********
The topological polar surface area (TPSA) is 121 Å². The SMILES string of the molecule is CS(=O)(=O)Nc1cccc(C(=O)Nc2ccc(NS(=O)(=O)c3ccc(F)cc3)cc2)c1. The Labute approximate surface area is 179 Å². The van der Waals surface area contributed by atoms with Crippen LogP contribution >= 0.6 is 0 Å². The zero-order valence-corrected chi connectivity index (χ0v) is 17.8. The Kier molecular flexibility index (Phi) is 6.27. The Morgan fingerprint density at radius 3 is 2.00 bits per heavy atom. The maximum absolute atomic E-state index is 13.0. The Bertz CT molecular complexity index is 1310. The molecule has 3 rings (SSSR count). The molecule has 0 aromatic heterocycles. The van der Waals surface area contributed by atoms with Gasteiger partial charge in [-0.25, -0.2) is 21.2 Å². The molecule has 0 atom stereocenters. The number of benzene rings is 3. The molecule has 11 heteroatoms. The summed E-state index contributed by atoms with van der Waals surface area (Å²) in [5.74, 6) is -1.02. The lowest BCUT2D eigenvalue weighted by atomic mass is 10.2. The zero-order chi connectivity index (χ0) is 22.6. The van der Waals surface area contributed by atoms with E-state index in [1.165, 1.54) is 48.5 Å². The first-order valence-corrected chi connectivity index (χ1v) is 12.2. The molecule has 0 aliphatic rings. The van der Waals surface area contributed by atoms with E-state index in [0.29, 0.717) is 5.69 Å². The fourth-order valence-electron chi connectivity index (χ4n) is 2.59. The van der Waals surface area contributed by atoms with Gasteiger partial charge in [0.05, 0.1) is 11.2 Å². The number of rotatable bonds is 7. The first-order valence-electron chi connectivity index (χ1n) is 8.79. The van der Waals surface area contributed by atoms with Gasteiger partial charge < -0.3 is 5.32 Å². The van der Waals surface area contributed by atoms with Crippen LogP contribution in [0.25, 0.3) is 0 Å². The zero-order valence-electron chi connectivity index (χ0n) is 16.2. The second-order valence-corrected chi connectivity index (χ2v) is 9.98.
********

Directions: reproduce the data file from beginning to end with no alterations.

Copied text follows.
The topological polar surface area (TPSA) is 121 Å². The SMILES string of the molecule is CS(=O)(=O)Nc1cccc(C(=O)Nc2ccc(NS(=O)(=O)c3ccc(F)cc3)cc2)c1. The Labute approximate surface area is 179 Å². The van der Waals surface area contributed by atoms with Crippen LogP contribution >= 0.6 is 0 Å². The zero-order valence-corrected chi connectivity index (χ0v) is 17.8. The Kier molecular flexibility index (Phi) is 6.27. The Morgan fingerprint density at radius 3 is 2.00 bits per heavy atom. The maximum absolute atomic E-state index is 13.0. The Bertz CT molecular complexity index is 1310. The molecule has 3 rings (SSSR count). The molecule has 0 aromatic heterocycles. The van der Waals surface area contributed by atoms with Gasteiger partial charge in [-0.25, -0.2) is 21.2 Å². The molecule has 0 atom stereocenters. The number of benzene rings is 3. The molecule has 11 heteroatoms. The summed E-state index contributed by atoms with van der Waals surface area (Å²) in [5.74, 6) is -1.02. The lowest BCUT2D eigenvalue weighted by atomic mass is 10.2. The zero-order chi connectivity index (χ0) is 22.6. The van der Waals surface area contributed by atoms with E-state index in [1.165, 1.54) is 48.5 Å². The first-order valence-corrected chi connectivity index (χ1v) is 12.2. The molecule has 0 aliphatic rings. The van der Waals surface area contributed by atoms with E-state index in [0.29, 0.717) is 5.69 Å². The fourth-order valence-electron chi connectivity index (χ4n) is 2.59. The van der Waals surface area contributed by atoms with Gasteiger partial charge in [0.05, 0.1) is 11.2 Å². The number of rotatable bonds is 7. The first-order valence-electron chi connectivity index (χ1n) is 8.79. The van der Waals surface area contributed by atoms with Gasteiger partial charge < -0.3 is 5.32 Å². The van der Waals surface area contributed by atoms with Crippen LogP contribution in [0.25, 0.3) is 0 Å². The zero-order valence-electron chi connectivity index (χ0n) is 16.2. The second-order valence-corrected chi connectivity index (χ2v) is 9.98.